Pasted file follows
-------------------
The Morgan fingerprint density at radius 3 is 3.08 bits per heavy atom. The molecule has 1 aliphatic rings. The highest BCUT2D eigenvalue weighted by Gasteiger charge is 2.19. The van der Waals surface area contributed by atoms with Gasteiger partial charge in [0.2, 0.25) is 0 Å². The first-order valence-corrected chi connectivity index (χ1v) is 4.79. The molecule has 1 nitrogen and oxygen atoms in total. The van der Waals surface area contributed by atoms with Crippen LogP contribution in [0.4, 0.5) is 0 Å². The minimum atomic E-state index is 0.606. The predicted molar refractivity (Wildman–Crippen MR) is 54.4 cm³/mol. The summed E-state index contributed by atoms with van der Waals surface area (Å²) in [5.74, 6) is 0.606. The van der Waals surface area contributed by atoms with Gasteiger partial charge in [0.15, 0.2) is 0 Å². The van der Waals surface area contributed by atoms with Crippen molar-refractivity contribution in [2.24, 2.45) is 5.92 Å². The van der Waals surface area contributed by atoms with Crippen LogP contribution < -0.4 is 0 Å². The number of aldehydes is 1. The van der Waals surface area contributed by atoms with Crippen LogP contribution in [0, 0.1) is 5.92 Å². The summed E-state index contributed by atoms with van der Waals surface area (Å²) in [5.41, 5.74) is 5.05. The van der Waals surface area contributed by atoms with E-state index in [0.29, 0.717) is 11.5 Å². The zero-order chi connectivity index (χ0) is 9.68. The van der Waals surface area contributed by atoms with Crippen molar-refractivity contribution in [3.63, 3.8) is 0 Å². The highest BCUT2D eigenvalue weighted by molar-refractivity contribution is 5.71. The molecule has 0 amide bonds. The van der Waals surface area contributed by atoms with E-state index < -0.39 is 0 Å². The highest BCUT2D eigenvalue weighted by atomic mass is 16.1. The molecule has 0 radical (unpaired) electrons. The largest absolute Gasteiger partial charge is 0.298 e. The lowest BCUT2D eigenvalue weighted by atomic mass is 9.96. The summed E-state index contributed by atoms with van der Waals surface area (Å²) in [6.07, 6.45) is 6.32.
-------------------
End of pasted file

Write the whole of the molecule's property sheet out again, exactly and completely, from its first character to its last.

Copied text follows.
The Morgan fingerprint density at radius 3 is 3.08 bits per heavy atom. The molecule has 1 aliphatic rings. The highest BCUT2D eigenvalue weighted by Gasteiger charge is 2.19. The van der Waals surface area contributed by atoms with Gasteiger partial charge in [0.2, 0.25) is 0 Å². The first-order valence-corrected chi connectivity index (χ1v) is 4.79. The molecule has 1 nitrogen and oxygen atoms in total. The van der Waals surface area contributed by atoms with Crippen LogP contribution in [0.4, 0.5) is 0 Å². The minimum atomic E-state index is 0.606. The predicted molar refractivity (Wildman–Crippen MR) is 54.4 cm³/mol. The summed E-state index contributed by atoms with van der Waals surface area (Å²) in [5.74, 6) is 0.606. The van der Waals surface area contributed by atoms with Gasteiger partial charge in [0.15, 0.2) is 0 Å². The van der Waals surface area contributed by atoms with Crippen molar-refractivity contribution in [2.24, 2.45) is 5.92 Å². The van der Waals surface area contributed by atoms with Crippen LogP contribution < -0.4 is 0 Å². The number of aldehydes is 1. The van der Waals surface area contributed by atoms with Crippen LogP contribution in [0, 0.1) is 5.92 Å². The summed E-state index contributed by atoms with van der Waals surface area (Å²) in [5.41, 5.74) is 5.05. The van der Waals surface area contributed by atoms with E-state index in [0.29, 0.717) is 11.5 Å². The zero-order chi connectivity index (χ0) is 9.68. The van der Waals surface area contributed by atoms with Crippen molar-refractivity contribution in [3.63, 3.8) is 0 Å². The highest BCUT2D eigenvalue weighted by molar-refractivity contribution is 5.71. The molecule has 0 amide bonds. The van der Waals surface area contributed by atoms with E-state index < -0.39 is 0 Å². The highest BCUT2D eigenvalue weighted by atomic mass is 16.1. The molecule has 0 radical (unpaired) electrons. The largest absolute Gasteiger partial charge is 0.298 e. The lowest BCUT2D eigenvalue weighted by atomic mass is 9.96. The summed E-state index contributed by atoms with van der Waals surface area (Å²) in [6.07, 6.45) is 6.32.